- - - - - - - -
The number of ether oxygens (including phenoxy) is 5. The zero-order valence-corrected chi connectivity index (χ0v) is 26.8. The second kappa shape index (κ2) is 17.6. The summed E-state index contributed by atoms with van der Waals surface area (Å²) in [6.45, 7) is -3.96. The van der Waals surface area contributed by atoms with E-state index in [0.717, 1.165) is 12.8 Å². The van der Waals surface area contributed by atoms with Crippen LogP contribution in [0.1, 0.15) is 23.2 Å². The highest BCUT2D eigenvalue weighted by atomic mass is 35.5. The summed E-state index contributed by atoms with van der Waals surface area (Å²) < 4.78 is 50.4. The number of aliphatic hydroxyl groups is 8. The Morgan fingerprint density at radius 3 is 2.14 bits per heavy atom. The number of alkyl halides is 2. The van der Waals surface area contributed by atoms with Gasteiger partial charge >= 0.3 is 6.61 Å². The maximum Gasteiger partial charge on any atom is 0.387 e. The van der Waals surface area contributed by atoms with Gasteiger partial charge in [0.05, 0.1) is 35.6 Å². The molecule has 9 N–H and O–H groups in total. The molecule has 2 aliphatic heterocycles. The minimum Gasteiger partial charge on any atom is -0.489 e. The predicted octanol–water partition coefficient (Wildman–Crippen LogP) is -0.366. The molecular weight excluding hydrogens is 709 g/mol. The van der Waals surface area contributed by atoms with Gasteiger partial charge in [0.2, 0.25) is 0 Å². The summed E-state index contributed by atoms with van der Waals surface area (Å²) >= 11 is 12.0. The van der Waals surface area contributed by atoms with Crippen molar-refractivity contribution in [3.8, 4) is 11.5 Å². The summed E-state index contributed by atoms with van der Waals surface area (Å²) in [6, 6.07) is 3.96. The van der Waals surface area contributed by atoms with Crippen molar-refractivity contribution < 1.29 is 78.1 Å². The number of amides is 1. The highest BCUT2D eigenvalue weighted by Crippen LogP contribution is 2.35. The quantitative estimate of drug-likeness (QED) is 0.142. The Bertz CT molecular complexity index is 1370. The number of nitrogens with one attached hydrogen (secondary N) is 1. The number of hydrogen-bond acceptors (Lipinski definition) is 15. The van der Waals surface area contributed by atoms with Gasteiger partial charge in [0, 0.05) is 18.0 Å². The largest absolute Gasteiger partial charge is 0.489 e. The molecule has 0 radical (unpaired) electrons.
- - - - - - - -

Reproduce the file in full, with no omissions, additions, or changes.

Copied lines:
The number of ether oxygens (including phenoxy) is 5. The zero-order valence-corrected chi connectivity index (χ0v) is 26.8. The second kappa shape index (κ2) is 17.6. The summed E-state index contributed by atoms with van der Waals surface area (Å²) in [6.45, 7) is -3.96. The van der Waals surface area contributed by atoms with E-state index in [0.717, 1.165) is 12.8 Å². The van der Waals surface area contributed by atoms with Crippen LogP contribution in [0.1, 0.15) is 23.2 Å². The highest BCUT2D eigenvalue weighted by atomic mass is 35.5. The summed E-state index contributed by atoms with van der Waals surface area (Å²) < 4.78 is 50.4. The number of aliphatic hydroxyl groups is 8. The Morgan fingerprint density at radius 3 is 2.14 bits per heavy atom. The number of alkyl halides is 2. The van der Waals surface area contributed by atoms with Gasteiger partial charge >= 0.3 is 6.61 Å². The maximum Gasteiger partial charge on any atom is 0.387 e. The van der Waals surface area contributed by atoms with Gasteiger partial charge in [0.05, 0.1) is 35.6 Å². The molecule has 9 N–H and O–H groups in total. The molecule has 2 aliphatic heterocycles. The minimum Gasteiger partial charge on any atom is -0.489 e. The predicted octanol–water partition coefficient (Wildman–Crippen LogP) is -0.366. The molecular weight excluding hydrogens is 709 g/mol. The van der Waals surface area contributed by atoms with Gasteiger partial charge in [0.2, 0.25) is 0 Å². The summed E-state index contributed by atoms with van der Waals surface area (Å²) >= 11 is 12.0. The van der Waals surface area contributed by atoms with Crippen molar-refractivity contribution in [3.8, 4) is 11.5 Å². The summed E-state index contributed by atoms with van der Waals surface area (Å²) in [6, 6.07) is 3.96. The van der Waals surface area contributed by atoms with Crippen molar-refractivity contribution < 1.29 is 78.1 Å². The number of amides is 1. The highest BCUT2D eigenvalue weighted by Crippen LogP contribution is 2.35. The quantitative estimate of drug-likeness (QED) is 0.142. The Bertz CT molecular complexity index is 1370. The number of nitrogens with one attached hydrogen (secondary N) is 1. The number of hydrogen-bond acceptors (Lipinski definition) is 15. The van der Waals surface area contributed by atoms with Gasteiger partial charge in [0, 0.05) is 18.0 Å². The largest absolute Gasteiger partial charge is 0.489 e. The molecule has 0 radical (unpaired) electrons.